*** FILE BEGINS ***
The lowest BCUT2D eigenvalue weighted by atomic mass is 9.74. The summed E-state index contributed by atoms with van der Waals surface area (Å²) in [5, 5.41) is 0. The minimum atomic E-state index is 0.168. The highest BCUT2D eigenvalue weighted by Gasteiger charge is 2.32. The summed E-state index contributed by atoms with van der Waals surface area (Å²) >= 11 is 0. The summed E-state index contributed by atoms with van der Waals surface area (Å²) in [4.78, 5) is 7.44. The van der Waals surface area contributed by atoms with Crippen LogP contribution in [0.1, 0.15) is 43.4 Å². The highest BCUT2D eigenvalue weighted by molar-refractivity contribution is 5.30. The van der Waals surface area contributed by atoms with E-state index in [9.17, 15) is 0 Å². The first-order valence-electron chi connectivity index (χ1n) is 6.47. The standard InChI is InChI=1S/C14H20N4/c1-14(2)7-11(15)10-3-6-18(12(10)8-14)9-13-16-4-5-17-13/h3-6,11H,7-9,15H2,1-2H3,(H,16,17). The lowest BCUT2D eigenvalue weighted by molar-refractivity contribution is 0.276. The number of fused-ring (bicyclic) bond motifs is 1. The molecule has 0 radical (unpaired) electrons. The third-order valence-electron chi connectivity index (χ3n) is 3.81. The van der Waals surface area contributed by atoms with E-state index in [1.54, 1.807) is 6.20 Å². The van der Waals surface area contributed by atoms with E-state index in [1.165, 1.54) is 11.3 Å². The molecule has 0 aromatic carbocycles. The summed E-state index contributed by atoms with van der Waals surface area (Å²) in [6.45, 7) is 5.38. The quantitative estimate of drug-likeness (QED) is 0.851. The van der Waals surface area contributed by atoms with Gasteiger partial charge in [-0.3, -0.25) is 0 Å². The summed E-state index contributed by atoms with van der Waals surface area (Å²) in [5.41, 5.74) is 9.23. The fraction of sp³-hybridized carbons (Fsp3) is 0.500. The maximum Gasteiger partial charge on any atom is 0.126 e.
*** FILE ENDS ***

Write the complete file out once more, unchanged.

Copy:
The lowest BCUT2D eigenvalue weighted by atomic mass is 9.74. The summed E-state index contributed by atoms with van der Waals surface area (Å²) in [5, 5.41) is 0. The minimum atomic E-state index is 0.168. The highest BCUT2D eigenvalue weighted by Gasteiger charge is 2.32. The summed E-state index contributed by atoms with van der Waals surface area (Å²) >= 11 is 0. The summed E-state index contributed by atoms with van der Waals surface area (Å²) in [4.78, 5) is 7.44. The van der Waals surface area contributed by atoms with Crippen LogP contribution in [0.1, 0.15) is 43.4 Å². The highest BCUT2D eigenvalue weighted by molar-refractivity contribution is 5.30. The van der Waals surface area contributed by atoms with E-state index in [9.17, 15) is 0 Å². The first-order valence-electron chi connectivity index (χ1n) is 6.47. The standard InChI is InChI=1S/C14H20N4/c1-14(2)7-11(15)10-3-6-18(12(10)8-14)9-13-16-4-5-17-13/h3-6,11H,7-9,15H2,1-2H3,(H,16,17). The lowest BCUT2D eigenvalue weighted by molar-refractivity contribution is 0.276. The number of fused-ring (bicyclic) bond motifs is 1. The molecule has 0 radical (unpaired) electrons. The third-order valence-electron chi connectivity index (χ3n) is 3.81. The van der Waals surface area contributed by atoms with E-state index in [1.54, 1.807) is 6.20 Å². The van der Waals surface area contributed by atoms with E-state index in [1.165, 1.54) is 11.3 Å². The molecule has 0 aromatic carbocycles. The summed E-state index contributed by atoms with van der Waals surface area (Å²) in [6.45, 7) is 5.38. The quantitative estimate of drug-likeness (QED) is 0.851. The van der Waals surface area contributed by atoms with Gasteiger partial charge in [-0.3, -0.25) is 0 Å². The summed E-state index contributed by atoms with van der Waals surface area (Å²) in [5.41, 5.74) is 9.23. The fraction of sp³-hybridized carbons (Fsp3) is 0.500. The maximum Gasteiger partial charge on any atom is 0.126 e.